Endoscopic and manometric position-related characteristics of the normal gastroesophageal junction.Surg Endosc 2010; 24(9):2165-9SE
The relationship between body position and the gastroesophageal junction (GEJ) has been subject to intense interest in its role in gastroesophageal reflux disease (GERD). Few studies have looked at the position related changes of the gastroesophageal valve (GEV) in asymptomatic individuals.
To define the normal physiology of the GEJ in left lateral decubitus (LLD) and upright position in asymptomatic individuals.
Ten healthy asymptomatic volunteers with no previous history of GERD were recruited. Patients underwent upper endoscopy, with detailed observation and grading of the gastroesophageal valve (Hill Grade 1-4; 1 = normal closed valve, 4 = open valve, associated hiatus hernia) in both LLD and upright positions. Patients underwent high resolution manometry, with wet swallows performed in LLD and upright positions. A Bravo pH probe was placed in the distal esophagus and used to perform 48-h pH studies in all patients.
Four out of 10 patients were noted to have abnormal 48 h pH studies (DeMeester score >14.7). Endoscopically, there was an overall increase in mean Hill Grade when patients were moved from LLD to upright position (1.6, 2.3, p = 0.04, respectively), with no significant differences between normal and abnormal pH patients. In the abnormal pH group, on endoscopy, 75% were found to have prolonged opening of the GEV on passive retroflexed observation in LLD position, compared with 16.7% of normal pts (p = 0.1). Manometrically, this was correlated with lower mean LES resting pressures and shorter intra-abdominal LES length for the abnormal pH patients in all positions compared to normals. As well, for the abnormal pH group, LESP trended down slightly when moved from LLD to upright position (11.2 vs. 8.0 mmHg, respectively; p = 0.3).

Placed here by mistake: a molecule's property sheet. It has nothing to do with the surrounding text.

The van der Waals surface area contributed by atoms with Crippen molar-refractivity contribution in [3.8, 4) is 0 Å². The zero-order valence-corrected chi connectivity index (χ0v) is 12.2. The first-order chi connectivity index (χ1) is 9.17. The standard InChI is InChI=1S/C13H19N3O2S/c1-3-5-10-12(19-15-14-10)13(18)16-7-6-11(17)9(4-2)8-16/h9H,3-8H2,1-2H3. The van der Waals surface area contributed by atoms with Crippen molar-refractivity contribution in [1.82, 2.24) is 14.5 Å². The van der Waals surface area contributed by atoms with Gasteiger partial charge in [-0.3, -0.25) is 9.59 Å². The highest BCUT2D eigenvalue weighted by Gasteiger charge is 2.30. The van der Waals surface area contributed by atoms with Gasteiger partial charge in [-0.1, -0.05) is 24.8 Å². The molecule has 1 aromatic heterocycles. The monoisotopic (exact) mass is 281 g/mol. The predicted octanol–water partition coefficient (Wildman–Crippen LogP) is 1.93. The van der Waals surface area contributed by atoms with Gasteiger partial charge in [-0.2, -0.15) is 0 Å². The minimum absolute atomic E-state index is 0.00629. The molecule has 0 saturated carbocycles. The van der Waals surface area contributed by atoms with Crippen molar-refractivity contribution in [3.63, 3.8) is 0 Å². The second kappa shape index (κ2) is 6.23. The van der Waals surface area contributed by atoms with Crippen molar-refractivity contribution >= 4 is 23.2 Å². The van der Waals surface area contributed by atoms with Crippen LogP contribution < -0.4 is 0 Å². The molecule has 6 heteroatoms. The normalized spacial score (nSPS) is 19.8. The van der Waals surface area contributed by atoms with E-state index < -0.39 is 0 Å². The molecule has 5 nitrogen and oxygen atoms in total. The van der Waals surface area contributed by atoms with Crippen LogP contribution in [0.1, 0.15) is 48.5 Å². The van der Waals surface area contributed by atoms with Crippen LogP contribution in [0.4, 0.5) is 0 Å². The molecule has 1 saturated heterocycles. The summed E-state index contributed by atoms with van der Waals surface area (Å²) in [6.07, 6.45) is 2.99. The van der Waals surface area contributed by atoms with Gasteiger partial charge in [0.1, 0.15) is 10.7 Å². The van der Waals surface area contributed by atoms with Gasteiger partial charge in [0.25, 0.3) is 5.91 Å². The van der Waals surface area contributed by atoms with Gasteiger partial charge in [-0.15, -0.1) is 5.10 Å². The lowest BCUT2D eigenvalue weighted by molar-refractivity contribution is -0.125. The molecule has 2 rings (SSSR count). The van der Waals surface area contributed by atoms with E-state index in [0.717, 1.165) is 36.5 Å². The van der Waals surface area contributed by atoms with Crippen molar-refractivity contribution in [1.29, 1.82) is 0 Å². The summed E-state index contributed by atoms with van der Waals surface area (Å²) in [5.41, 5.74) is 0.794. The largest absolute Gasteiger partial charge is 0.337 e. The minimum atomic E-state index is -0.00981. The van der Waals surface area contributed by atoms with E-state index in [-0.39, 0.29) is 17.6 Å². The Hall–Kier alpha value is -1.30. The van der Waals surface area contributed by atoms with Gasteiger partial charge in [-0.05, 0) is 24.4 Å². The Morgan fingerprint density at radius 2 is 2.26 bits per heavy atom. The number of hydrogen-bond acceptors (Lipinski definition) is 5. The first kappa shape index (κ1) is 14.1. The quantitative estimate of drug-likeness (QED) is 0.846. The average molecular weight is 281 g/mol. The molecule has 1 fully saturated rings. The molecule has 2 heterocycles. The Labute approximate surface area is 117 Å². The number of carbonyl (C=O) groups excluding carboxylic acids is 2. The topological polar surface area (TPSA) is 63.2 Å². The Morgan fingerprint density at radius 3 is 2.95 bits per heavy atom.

In normal individuals, the GEV exhibits a temporary weakening when moved from LLD to upright position. However, the normal GEV is able to maintain LESP in upright position. In contrast, in patients with early GERD, a greater degree of valve incompetence at the GEJ is seen. This is correlated manometrically with a trend toward shorter LES length and lower LESP when moved from LLD to upright position. This upright incompetence of the GEV may be one of the earliest manifestations in GERD. Proper evaluation of the GEV should include endoscopic evaluation in both recumbent and upright positions. Further studies are needed to evaluate the corresponding changes of the GEV in varying degrees of symptomatic GERD.